Britain’s referendum on whether or not to remain a part of the European Union is expected to cause something like a tsunami through financial markets – particularly if the ‘Leave’ vote prevails.
But what does that mean for Australia, or your personal wealth?
It is a hugely complicated question, especially over the long term.
For instance, a ‘Leave’ vote could encourage a wave of similar movements across the EU and permanently depress the value of the euro.
That might sound like ‘cheap Parisian holidays!’ to some, but the long-term reality is that Europe has been the biggest importer of Chinese goods.
And yep, those goods are often made with materials or energy resources exported from Australia.
That is not to say a ‘Remain’ vote would necessarily be different. The referendum is a reminder of the massive failings of administrative and monetary union across the EU – the euro and the pound could tumble together.
Our Asian trading partners could be severely impacted by the June 23 referendum.
The economies of south-east and east Asia, including China, are brimming with corporate debt which, like a house of cards, could tumble if the Brexit shock is severe enough.
Corporate debt defaults, when precipitated by a single shock, tend to spiral out of control and quickly land on the desks of bankers.
Those bankers become increasingly distrustful of other bankers, and the interbank lending that underpins all other lending can grind to a halt – and with it borrowing, investment and growth. The Brexit shock could leave our major export customers with empty pockets.
Whatever the long-term fallout for world markets, there are two short-term opportunities for investors who follow the contrarian advice to ‘buy on the sound of cannons, sell on the sound of trumpets’.
The currency play
The first is sharp movements on currency markets. A word of warning though – currency movements can be extremely hard to pick, and investors who get it wrong could lose a lot.
The most likely outcome from a period of Brexit-induced volatility is a lower dollar.
In recent weeks, the most bearish view is that the Aussie dollar could fall to 40 US cents.
More moderate forecasts have the dollar landing somewhere around 65 cents, though British bank Lloyds has gone out on a limb to forecast 77 cents by the end of this year.
But if you believe the mid-60s consensus, the way to profit from a fall in the dollar is to buy unhedged foreign currency denominated assets, and sell them again when the dollar is lower.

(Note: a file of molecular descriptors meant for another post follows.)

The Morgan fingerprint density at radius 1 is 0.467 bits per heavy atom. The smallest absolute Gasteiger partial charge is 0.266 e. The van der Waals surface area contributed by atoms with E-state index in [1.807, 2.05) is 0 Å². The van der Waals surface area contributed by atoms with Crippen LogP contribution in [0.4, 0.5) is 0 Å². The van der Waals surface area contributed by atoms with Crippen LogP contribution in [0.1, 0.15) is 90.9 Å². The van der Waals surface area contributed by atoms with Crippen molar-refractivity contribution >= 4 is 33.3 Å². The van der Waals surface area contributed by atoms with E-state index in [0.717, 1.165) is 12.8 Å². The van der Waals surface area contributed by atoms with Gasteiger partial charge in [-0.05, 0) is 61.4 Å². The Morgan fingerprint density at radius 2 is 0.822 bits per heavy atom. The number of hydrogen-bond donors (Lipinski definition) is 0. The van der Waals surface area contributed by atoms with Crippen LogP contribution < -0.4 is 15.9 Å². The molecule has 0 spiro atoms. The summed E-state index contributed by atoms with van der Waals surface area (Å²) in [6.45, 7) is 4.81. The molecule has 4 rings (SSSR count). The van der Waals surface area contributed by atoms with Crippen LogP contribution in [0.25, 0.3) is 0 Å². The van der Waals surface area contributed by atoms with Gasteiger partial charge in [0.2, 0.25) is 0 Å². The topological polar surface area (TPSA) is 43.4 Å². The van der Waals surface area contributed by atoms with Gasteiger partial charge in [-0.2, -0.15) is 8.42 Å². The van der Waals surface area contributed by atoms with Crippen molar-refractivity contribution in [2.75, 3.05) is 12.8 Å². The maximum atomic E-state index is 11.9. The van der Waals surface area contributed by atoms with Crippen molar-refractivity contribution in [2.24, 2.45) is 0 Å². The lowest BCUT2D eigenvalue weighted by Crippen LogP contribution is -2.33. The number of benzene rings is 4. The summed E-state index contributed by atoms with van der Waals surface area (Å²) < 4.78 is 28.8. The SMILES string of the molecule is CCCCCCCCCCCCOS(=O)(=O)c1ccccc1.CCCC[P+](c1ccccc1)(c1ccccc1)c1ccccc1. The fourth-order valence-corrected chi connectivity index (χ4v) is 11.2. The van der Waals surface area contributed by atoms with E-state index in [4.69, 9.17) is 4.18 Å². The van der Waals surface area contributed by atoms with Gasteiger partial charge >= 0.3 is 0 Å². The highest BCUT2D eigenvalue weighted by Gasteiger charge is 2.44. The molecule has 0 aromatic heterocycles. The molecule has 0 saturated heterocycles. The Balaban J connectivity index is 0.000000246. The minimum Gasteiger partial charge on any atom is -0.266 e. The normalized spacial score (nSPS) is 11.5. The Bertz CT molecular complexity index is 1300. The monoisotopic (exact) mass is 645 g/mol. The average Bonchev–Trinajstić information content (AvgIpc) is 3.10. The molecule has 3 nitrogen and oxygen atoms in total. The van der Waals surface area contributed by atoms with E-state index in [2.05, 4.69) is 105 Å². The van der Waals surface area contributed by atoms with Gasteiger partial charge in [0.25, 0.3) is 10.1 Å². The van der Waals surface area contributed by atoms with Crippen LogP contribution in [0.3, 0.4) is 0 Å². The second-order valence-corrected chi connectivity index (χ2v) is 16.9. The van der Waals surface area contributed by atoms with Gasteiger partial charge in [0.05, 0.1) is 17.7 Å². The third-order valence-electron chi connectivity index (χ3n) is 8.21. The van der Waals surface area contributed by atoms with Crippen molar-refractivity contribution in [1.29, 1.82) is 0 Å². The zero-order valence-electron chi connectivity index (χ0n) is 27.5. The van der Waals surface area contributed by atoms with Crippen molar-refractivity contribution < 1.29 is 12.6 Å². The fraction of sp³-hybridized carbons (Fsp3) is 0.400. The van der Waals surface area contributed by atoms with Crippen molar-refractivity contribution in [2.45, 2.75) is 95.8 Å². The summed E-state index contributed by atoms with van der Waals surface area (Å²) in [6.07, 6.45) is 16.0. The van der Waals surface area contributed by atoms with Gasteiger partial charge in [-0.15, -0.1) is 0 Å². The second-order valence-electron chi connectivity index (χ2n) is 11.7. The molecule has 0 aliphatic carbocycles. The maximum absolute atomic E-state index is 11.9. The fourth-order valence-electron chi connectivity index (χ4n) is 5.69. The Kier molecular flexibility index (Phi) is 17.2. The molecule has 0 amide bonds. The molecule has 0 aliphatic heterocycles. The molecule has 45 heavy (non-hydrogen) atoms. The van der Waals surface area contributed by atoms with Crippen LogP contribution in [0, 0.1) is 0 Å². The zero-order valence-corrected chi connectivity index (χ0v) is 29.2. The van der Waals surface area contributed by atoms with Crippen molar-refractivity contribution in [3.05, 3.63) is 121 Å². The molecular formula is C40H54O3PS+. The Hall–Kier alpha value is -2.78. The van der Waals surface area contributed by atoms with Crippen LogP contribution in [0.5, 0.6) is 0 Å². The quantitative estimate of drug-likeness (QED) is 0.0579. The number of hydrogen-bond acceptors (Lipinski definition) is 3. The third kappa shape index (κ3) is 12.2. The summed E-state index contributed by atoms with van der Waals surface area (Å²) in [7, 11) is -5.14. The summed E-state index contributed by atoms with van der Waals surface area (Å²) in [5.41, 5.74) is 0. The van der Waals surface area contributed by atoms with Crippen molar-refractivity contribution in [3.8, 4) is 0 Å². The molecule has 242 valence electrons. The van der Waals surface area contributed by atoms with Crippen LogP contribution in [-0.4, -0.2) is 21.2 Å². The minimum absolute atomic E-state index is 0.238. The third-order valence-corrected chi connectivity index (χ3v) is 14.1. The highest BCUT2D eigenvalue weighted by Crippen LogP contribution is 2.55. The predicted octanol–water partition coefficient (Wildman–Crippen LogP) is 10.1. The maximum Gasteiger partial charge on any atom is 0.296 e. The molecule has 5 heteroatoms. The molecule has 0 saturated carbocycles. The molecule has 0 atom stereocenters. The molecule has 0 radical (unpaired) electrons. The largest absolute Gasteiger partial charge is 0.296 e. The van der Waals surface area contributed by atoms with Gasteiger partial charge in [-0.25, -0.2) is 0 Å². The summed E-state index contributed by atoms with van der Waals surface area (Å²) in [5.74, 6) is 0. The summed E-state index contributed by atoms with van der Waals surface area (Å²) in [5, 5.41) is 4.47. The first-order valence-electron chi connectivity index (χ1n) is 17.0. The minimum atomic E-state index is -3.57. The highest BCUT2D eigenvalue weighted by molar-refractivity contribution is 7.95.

The most likely assets are gold, foreign shares (especially American) or even US dollars.
Some super funds offer investment options that offer exposure to these assets – at the click of a button, an investor can switch into them. Be warned, however, that such orders can take several days to execute.
Outside of super funds, investors using trading platforms operated by the big banks can buy direct exposure to US shares, currencies and even more complex products such as exchange traded funds and derivatives – all beyond the scope of this column.
Since the financial crisis, an increasing number of investors have worried about capital preservation rather than increasing their market risk in order to generate high returns – and so it would only be investors who are sure the dollar going to fall in the months ahead who’d be shipping their money offshore.
The risk-off play
The second way to profit from Brexit volatility is to bet that money will flood into safer assets – cash, certain classes of bonds and gold in particular – and out of ‘risk assets’ such as shares.
In this kind of speculating, the investor can take a position entirely through Aussie-dollar denominated assets – Australian shares, bonds and AUD-hedged gold.
So if an investor wanted to bet there’d be a sell-off of Aussie shares, all they need to is sell their shares ahead of a stock market tumble, and then buy back exposure to shares at a lower price.
Again, most super funds offer the ‘cash’ option, as do all online trading platforms. With the latter, you start your account with ‘100 per cent cash’ and then proceed to buy and sell assets with it.
History sometimes repeats
A final warning for anyone thinking of playing the Brexit turmoil – the institutional investors who trade huge volumes of money may not be shocked at all by either a ‘Leave’ or ‘Remain’ vote.
When terrorists flew passenger planes into the World Trade Centre in 2001, for instance, markets dropped like a stone. But when the Paris terror attacks took place last year, traders shrugged off that tragic news and markets were steady.
So if all the above looks a bit daunting, mum-and-dad investors wanting to profit from the Brexit vote would be well advised to take $50 down to their local betting shop.
At the time of writing, prevailing odds say that your $50 would become $77 if Britain stays in the EU, and $140 if it leaves. That’s a profit-and-loss equation that will make the news more interesting, without decimating your life savings.